1. Probability theoretic preliminaries; 2. Models of random graphs; 3. The degree sequence; 4. Small subgraphs; 5. The evolution of random graphs - sparse components; 6. The evolution of random graphs-the giant component; 7. Connectivity and components; 8. Long paths and cycles; 9. The automorphism group; 10. The diameter; 11. Cliques, independent sets and colouring; 12. Ramsey theory; 13. Explicit constructions; 14. Sequences, matrices and permutations; 15. Sorting algorithms; 16. Random graphs of small order.
This is a revised and updated version of the classic first edition.
Has taught at Cambridge department of pure maths and mathematical statistics for over 25 years and has been a fellow of Trinity College for 30 years. Since 1996 has held the unique Chair of Excellence in the dept of mathematical sciences at the university of Memphis. The author has previously written over 250 research papers in extremal and probabilistic combinatorics, functional analysis, probability theory, isoperimetric inequalities and polynomials of graphs.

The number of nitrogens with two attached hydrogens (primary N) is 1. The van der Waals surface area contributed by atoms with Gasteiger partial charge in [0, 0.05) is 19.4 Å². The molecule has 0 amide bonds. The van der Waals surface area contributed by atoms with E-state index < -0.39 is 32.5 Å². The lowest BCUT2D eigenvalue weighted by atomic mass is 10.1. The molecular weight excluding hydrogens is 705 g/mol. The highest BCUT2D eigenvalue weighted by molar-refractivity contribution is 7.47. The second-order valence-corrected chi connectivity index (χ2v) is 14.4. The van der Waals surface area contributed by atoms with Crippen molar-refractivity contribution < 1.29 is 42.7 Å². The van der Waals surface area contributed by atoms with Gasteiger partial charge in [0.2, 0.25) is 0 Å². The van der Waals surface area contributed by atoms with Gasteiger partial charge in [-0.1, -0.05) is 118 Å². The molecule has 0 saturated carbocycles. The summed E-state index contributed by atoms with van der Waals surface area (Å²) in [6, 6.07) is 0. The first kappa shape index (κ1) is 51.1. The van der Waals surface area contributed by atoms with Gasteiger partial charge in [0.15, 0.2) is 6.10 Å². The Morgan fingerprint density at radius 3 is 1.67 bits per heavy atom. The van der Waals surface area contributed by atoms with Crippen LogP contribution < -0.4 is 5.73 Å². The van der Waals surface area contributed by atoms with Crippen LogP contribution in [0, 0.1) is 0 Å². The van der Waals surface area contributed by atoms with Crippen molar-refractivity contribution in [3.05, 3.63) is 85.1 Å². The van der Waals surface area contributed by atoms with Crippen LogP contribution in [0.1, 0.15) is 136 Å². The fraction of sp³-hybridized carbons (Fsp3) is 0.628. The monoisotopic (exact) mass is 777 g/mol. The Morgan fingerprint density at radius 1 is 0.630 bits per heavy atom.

'... contains an enormous amount of material, assembled by one who has played a leading role in the development of the area.' Zentralblatt MATH 'This book, written by one of the leaders in the field, has become the bible of random graphs. This book is primarily for mathematicians interested in graph theory and combinatorics with probability and computing, but it could also be of interest to computer scientists. It is self-contained and lists numerous exercises in each chapter. As such, it is an excellent textbook for advanced courses or for self-study.' EMS 'There are many beautiful results in the theory of random graphs, and the main aim of the book is to introduce the reader and extensive account of a substantial body of methods and results from the theory of random graphs. This is a classic textbook suitable not only for mathematicians. It has clearly passed the test of time.' Internationale Mathematische Nachrichten '... a very good and handy guidebhook for researchers.' Acta Sci. Math.